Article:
The findings of the survey found that almost all Directors are concerned about their ability to provide the care they are legally required to. Nearly all have concerns that they have insufficient capacity to deal with winter or the failure of a major care provider. This could fundamentally undermine their ability to ensure that care is provided to those of us who are older or disabled.

93% of Directors indicated that they have some concerns, or insufficient capacity to manage the failure of a large provider. 90% of Directors stated that they have either some concerns, or insufficient capacity to manage winter related pressures over the coming months.

In response to the findings, President Julie Ogley said:

“Good care and support transforms lives. It enhances health and wellbeing, increases independence, choice and control. It is distinctive, valued, and personal.”

“Back in July, our budget survey showed that we are desperately lacking the sustainable long-term funding needed to provide vital services that will allow us all to live the dignified lives we want to lead.

“We are relentlessly positive about what social care can achieve. But it’s clear from today’s findings that the situation is worse than in July.  We cannot keep relying on emergency, one-off short-term funding and we cannot afford more vague promises or partial solutions. Those of us who are not getting care and support, those who are not getting enough care, those who are giving up work to care for family members and those who are getting ill and ending up in hospital for want of care at home deserve the social care we know is possible and essential.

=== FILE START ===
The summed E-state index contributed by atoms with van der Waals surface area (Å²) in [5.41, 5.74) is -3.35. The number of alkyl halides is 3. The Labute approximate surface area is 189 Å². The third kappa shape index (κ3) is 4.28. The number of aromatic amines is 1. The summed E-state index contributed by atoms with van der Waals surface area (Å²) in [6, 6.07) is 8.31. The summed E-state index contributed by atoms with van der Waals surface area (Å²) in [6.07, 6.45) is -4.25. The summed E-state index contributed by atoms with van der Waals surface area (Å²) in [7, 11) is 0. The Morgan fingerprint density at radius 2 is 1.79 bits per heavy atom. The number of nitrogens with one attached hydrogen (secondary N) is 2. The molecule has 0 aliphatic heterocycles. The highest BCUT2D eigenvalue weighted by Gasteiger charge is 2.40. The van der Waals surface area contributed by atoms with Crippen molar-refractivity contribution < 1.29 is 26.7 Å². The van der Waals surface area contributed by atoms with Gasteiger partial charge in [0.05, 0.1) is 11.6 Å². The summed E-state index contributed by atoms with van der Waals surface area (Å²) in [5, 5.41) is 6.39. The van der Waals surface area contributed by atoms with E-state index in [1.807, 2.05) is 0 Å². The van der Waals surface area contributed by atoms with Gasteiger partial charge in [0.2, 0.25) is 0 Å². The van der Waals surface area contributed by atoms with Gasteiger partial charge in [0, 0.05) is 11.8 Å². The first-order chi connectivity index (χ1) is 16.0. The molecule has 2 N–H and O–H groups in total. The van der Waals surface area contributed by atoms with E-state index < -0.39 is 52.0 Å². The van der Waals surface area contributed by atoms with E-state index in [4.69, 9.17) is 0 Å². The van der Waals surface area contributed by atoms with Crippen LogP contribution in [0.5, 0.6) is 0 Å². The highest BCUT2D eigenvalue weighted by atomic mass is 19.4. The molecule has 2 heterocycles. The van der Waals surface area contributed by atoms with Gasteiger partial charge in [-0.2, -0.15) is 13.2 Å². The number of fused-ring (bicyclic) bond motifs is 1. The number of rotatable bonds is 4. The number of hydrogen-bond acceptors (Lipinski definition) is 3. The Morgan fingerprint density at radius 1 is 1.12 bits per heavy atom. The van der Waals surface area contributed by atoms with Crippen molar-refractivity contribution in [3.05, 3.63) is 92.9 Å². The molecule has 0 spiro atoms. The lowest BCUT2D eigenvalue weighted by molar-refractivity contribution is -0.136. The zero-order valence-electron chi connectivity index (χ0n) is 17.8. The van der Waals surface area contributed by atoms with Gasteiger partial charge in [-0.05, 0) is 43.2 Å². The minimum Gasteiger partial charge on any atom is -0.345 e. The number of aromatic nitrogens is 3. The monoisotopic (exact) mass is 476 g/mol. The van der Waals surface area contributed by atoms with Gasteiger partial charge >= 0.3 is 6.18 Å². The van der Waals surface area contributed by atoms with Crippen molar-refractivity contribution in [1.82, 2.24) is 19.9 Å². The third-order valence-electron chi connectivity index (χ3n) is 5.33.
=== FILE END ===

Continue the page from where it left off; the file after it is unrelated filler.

“This is why, whoever forms the next government must make a choice and prioritise adult social care.  They must give certainty about funding, longer-term reform and a long-term plan that puts fairness at the heart of everything.”

A copy of the report is available here: 261121-autumn-survey-of-directors-of-adult-social-services-report-2019-final

The key findings of the survey are:

  • Nearly all Directors (90%) say they have concerns or insufficient   capacity to deal with winter.
  • Directors identified that there have been unintended consequences of the strong focus on reducing rates of delayed transfers of care from hospitals in their areas with more than 8 in 10 (85.5%) of Directors saying there has been a moderate, significant or very significant increase in rapid discharges to short-term care home placements that became long-term (82.3% in 2018).
  • Nearly all Directors (94%) say that have little or no confidence that they will be able to deliver their statutory responsibilities for care market sustainability by the end of 2020/21.
  • More than 8 in 10 (82%) of Directors have no or partial confidence that they can deliver their statutory responsibilities regarding Deprivation of Liberty Safeguards (DoLS)/Liberty Protection Safeguards (LPS) and 76% for prevention and well-being.
  • Nearly all Directors (93%) say they have concerns or insufficient capacity to deal with the failure of another major care provider.
  • More than three quarters (76.6%) of Directors report there has been a significant increase in readmission to hospital (up 13% from 63.6% in 2018).